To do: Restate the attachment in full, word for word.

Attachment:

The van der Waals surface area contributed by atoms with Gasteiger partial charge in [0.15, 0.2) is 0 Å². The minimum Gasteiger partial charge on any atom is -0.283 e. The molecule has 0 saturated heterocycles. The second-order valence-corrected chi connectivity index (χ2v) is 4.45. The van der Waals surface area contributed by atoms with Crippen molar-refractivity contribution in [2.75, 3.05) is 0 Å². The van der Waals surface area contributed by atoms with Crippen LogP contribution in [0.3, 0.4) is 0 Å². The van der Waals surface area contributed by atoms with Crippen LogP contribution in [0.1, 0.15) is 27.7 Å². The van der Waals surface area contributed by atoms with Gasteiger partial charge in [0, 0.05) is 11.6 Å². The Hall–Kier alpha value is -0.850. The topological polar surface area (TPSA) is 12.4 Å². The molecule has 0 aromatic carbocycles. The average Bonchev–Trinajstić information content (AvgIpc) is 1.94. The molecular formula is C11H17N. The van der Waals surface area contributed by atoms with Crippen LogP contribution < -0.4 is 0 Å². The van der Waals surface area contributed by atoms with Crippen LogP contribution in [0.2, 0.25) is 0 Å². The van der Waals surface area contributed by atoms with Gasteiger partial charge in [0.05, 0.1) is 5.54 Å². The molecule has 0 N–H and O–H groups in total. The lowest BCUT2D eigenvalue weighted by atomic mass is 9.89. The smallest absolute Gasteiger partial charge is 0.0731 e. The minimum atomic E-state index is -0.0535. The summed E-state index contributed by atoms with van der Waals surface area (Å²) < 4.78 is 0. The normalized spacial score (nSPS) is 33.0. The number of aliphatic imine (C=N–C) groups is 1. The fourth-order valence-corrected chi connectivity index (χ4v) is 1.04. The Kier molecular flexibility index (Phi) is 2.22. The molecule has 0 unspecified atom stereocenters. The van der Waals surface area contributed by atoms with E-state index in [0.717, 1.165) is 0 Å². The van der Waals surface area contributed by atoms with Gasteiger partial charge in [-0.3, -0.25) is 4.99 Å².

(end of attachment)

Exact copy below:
The van der Waals surface area contributed by atoms with Gasteiger partial charge in [0.15, 0.2) is 0 Å². The minimum Gasteiger partial charge on any atom is -0.283 e. The molecule has 0 saturated heterocycles. The second-order valence-corrected chi connectivity index (χ2v) is 4.45. The van der Waals surface area contributed by atoms with Crippen molar-refractivity contribution in [2.75, 3.05) is 0 Å². The van der Waals surface area contributed by atoms with Crippen LogP contribution in [0.3, 0.4) is 0 Å². The van der Waals surface area contributed by atoms with Crippen LogP contribution in [0.1, 0.15) is 27.7 Å². The van der Waals surface area contributed by atoms with Gasteiger partial charge in [0, 0.05) is 11.6 Å². The Hall–Kier alpha value is -0.850. The topological polar surface area (TPSA) is 12.4 Å². The molecule has 0 aromatic carbocycles. The average Bonchev–Trinajstić information content (AvgIpc) is 1.94. The molecular formula is C11H17N. The van der Waals surface area contributed by atoms with Crippen LogP contribution < -0.4 is 0 Å². The van der Waals surface area contributed by atoms with Crippen LogP contribution in [0.2, 0.25) is 0 Å². The van der Waals surface area contributed by atoms with Gasteiger partial charge in [0.05, 0.1) is 5.54 Å². The molecule has 0 N–H and O–H groups in total. The lowest BCUT2D eigenvalue weighted by atomic mass is 9.89. The smallest absolute Gasteiger partial charge is 0.0731 e. The minimum atomic E-state index is -0.0535. The summed E-state index contributed by atoms with van der Waals surface area (Å²) < 4.78 is 0. The normalized spacial score (nSPS) is 33.0. The number of aliphatic imine (C=N–C) groups is 1. The fourth-order valence-corrected chi connectivity index (χ4v) is 1.04. The Kier molecular flexibility index (Phi) is 2.22. The molecule has 0 unspecified atom stereocenters. The van der Waals surface area contributed by atoms with E-state index in [0.717, 1.165) is 0 Å². The van der Waals surface area contributed by atoms with Gasteiger partial charge in [-0.3, -0.25) is 4.99 Å².